'n Verkenning van die moontlikhede van 'n resepsieteoretiese benadering tot die lees van Romeine 7:7–25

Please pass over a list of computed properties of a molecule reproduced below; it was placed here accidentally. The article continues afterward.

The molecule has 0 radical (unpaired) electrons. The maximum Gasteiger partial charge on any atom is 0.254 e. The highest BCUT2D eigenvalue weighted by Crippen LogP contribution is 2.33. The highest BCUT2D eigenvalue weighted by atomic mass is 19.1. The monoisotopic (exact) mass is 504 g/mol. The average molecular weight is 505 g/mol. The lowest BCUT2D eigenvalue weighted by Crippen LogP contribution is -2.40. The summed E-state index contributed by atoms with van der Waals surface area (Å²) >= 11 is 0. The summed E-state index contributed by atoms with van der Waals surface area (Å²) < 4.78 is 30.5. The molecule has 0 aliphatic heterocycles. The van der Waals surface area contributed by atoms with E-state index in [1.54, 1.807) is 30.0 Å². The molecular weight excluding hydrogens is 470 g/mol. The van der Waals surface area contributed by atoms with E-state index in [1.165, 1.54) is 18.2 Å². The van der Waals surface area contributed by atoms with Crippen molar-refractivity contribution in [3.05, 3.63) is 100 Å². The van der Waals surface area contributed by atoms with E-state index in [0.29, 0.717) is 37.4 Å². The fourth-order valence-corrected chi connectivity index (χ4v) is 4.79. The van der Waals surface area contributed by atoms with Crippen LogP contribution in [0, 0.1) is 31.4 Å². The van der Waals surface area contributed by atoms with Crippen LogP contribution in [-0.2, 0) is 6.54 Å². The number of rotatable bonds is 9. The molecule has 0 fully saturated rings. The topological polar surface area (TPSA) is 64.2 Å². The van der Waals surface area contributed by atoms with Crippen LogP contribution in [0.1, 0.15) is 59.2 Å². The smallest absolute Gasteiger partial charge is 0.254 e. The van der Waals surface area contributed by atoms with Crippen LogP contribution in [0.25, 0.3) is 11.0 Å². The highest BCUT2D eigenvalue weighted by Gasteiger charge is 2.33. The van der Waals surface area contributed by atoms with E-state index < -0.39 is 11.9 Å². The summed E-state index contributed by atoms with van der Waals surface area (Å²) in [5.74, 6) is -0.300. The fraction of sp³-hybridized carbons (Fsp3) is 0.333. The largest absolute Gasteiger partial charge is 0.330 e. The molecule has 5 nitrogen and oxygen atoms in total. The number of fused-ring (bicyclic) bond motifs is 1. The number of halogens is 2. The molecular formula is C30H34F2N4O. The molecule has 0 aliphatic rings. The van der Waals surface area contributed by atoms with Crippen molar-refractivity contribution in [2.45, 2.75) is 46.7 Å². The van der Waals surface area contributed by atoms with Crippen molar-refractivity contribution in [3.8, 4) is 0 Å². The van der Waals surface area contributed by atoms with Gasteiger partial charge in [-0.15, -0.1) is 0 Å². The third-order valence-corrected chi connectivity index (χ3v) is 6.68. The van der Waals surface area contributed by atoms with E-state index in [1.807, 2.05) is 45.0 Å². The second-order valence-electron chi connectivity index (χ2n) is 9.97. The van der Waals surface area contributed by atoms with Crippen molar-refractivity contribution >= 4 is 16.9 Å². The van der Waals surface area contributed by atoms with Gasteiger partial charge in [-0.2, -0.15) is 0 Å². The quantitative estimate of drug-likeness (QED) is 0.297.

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Abstract<strong>An exploration of the possibilities of a reception theoretical approach to the reading of Romans 7:7–25</strong><br /> The multiplicity of interpretations of Romans 7:7–25 is well-known in Biblical scholarship. In this article the possibilities of a reception theoretical approach to the different readings of this text is explored. A brief theoretical discussion of this approach is given, focusing on the work of the German literary theorists, Hans Robert Jauss and Wolfgang Iser. When applied to the history of reception of Romans 7:7–25 it seems that Jauss's idea of the reader's 'horizon of expectations' and its influence on the interpretation of a text, is confirmed. It is pointed out how extra-textual influences throughout the history had changed the interpretation of this text, starting right back in the fourth century with the controversy between Augustine and Pelagius, leading up to the differences between exegetes and sistematic theologians in our day. Some preliminary remarks on 'the reader' in Romans 7:7–25 as well as the gaps and textual strategies of this text are also made. The conclusion reached is that, although not necessarily revolutionary new, a reading of this text from the perspective of the role of the reader, definitely offers some fruitful possibilities for the understanding of New Testament epistolary literature.